Ascot King George Day: Race List & Meeting Info

This Saturday sees the Berkshire track of Ascot stage what is its single best card outside of the Royal Meeting. Scene of legendary performances from true greats of the game such as Nijinsky, Brigadier Gerard, Mill Reef and Shergar, the showpiece contest of the King George VI and Queen Elizabeth II Stakes may not be quite the force of old, but still invariably attracts a field of quality performers from at home and abroad.

With further Group and Listed class action featuring on the undercard, in addition to a quality big field handicap and juvenile fare, there’s plenty for punters to look forward to here. Without further ado, here’s who we see coming out on top on what is a cracking seven race card.


King George Day

RaceGradeLengthPrize MoneyAges
Keeneland Stakes Group 3 6f £50,000 2 Year Old Fillies
Porsche Handicap Class 2 1m £45,000 3 Years Old
International Stakes Handicap Class 2 7f £150,000 3 Years Old +
King George VI & QE Stakes Group 1 1m4f £1,250,000 3 Year Old +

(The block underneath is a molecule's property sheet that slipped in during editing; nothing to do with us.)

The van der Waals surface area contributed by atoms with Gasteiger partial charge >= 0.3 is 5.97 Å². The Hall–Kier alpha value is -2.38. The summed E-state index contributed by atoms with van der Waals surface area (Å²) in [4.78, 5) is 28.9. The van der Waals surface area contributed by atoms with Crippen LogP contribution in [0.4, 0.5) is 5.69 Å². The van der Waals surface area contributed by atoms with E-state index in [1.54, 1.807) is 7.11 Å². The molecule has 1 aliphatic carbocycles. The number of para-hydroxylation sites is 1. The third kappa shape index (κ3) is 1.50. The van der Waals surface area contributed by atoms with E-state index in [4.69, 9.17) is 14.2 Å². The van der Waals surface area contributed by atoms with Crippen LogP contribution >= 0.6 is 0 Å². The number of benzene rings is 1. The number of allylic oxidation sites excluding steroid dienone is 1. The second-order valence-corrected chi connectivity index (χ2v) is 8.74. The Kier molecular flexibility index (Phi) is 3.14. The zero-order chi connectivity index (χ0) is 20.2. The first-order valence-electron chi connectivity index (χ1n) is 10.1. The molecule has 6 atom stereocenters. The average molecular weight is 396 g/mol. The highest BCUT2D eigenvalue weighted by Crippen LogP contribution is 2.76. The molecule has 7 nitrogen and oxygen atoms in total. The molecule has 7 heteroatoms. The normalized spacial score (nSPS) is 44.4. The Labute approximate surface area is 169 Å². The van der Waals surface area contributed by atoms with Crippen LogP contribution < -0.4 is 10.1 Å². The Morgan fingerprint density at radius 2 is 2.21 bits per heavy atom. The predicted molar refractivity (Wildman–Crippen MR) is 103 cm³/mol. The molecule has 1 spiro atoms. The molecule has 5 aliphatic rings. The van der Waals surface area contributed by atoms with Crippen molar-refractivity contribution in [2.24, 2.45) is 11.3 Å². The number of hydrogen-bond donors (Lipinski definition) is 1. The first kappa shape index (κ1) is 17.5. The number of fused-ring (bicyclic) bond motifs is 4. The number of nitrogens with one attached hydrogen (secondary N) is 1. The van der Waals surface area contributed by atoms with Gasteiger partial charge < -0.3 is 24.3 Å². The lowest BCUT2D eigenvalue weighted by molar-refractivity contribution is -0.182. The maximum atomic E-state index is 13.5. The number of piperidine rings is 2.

Pat Eddery Stakes Listed 7f £30,000 2 Years Old
Longines Handicap Class 2 7f £13,000 3 Years Old +
Plymouth Fruit Cup Handicap Class 3 1m4f £15,000 3 Years Old +

Princess Margaret Keeneland Stakes

Group 3, 6f

The link between Ascot Racecourse and the Royal Family is never far behind and there’s another example of it in the form of the Princess Margaret Stakes. This Group 3 flat race was first run in 1946 and is limited to two-year-old fillies. Run over six furlongs on the straight, the race has a weight of nine stone, with a five pound penalty heading the way of Group 1 and Group 2 race winners and Group 3 race winners taking a three pound penalty.